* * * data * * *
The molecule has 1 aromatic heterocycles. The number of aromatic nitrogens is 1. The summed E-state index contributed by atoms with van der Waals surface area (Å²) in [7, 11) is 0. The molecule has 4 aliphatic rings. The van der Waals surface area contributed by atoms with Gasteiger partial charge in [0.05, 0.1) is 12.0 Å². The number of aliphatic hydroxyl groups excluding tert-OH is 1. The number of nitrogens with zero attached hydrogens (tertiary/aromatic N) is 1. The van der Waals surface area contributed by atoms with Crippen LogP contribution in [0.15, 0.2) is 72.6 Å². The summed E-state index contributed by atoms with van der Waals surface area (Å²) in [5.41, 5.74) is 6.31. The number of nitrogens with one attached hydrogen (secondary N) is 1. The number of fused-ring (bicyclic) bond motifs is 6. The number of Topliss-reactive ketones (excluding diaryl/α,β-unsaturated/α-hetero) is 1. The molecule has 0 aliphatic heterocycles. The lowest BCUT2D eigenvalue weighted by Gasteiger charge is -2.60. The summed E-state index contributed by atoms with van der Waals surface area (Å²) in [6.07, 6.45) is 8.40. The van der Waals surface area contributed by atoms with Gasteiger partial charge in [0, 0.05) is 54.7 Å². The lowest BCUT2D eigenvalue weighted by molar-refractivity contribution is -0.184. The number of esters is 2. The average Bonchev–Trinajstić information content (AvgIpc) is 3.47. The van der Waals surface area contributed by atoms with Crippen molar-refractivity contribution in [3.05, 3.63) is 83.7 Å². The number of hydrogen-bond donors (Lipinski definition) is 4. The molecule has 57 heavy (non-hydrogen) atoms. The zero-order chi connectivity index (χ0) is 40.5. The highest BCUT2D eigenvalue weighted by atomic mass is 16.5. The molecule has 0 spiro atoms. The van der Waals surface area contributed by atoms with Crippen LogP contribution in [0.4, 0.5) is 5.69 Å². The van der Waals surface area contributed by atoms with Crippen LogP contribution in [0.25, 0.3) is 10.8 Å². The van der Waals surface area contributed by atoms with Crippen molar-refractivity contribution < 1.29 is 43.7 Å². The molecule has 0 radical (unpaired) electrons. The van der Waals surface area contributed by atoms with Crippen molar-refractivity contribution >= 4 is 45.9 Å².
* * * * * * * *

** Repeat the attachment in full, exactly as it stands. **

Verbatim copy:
The molecule has 1 aromatic heterocycles. The number of aromatic nitrogens is 1. The summed E-state index contributed by atoms with van der Waals surface area (Å²) in [7, 11) is 0. The molecule has 4 aliphatic rings. The van der Waals surface area contributed by atoms with Gasteiger partial charge in [0.05, 0.1) is 12.0 Å². The number of aliphatic hydroxyl groups excluding tert-OH is 1. The number of nitrogens with zero attached hydrogens (tertiary/aromatic N) is 1. The van der Waals surface area contributed by atoms with Crippen LogP contribution in [0.15, 0.2) is 72.6 Å². The summed E-state index contributed by atoms with van der Waals surface area (Å²) in [5.41, 5.74) is 6.31. The number of nitrogens with one attached hydrogen (secondary N) is 1. The number of fused-ring (bicyclic) bond motifs is 6. The number of Topliss-reactive ketones (excluding diaryl/α,β-unsaturated/α-hetero) is 1. The molecule has 0 aliphatic heterocycles. The lowest BCUT2D eigenvalue weighted by Gasteiger charge is -2.60. The summed E-state index contributed by atoms with van der Waals surface area (Å²) in [6.07, 6.45) is 8.40. The van der Waals surface area contributed by atoms with Gasteiger partial charge in [0, 0.05) is 54.7 Å². The lowest BCUT2D eigenvalue weighted by molar-refractivity contribution is -0.184. The number of esters is 2. The average Bonchev–Trinajstić information content (AvgIpc) is 3.47. The van der Waals surface area contributed by atoms with Crippen molar-refractivity contribution in [3.05, 3.63) is 83.7 Å². The number of hydrogen-bond donors (Lipinski definition) is 4. The molecule has 57 heavy (non-hydrogen) atoms. The zero-order chi connectivity index (χ0) is 40.5. The highest BCUT2D eigenvalue weighted by atomic mass is 16.5. The molecule has 0 spiro atoms. The van der Waals surface area contributed by atoms with Crippen LogP contribution in [0.4, 0.5) is 5.69 Å². The van der Waals surface area contributed by atoms with Crippen LogP contribution in [0.25, 0.3) is 10.8 Å². The van der Waals surface area contributed by atoms with Crippen molar-refractivity contribution < 1.29 is 43.7 Å². The molecule has 0 radical (unpaired) electrons. The van der Waals surface area contributed by atoms with Crippen molar-refractivity contribution >= 4 is 45.9 Å².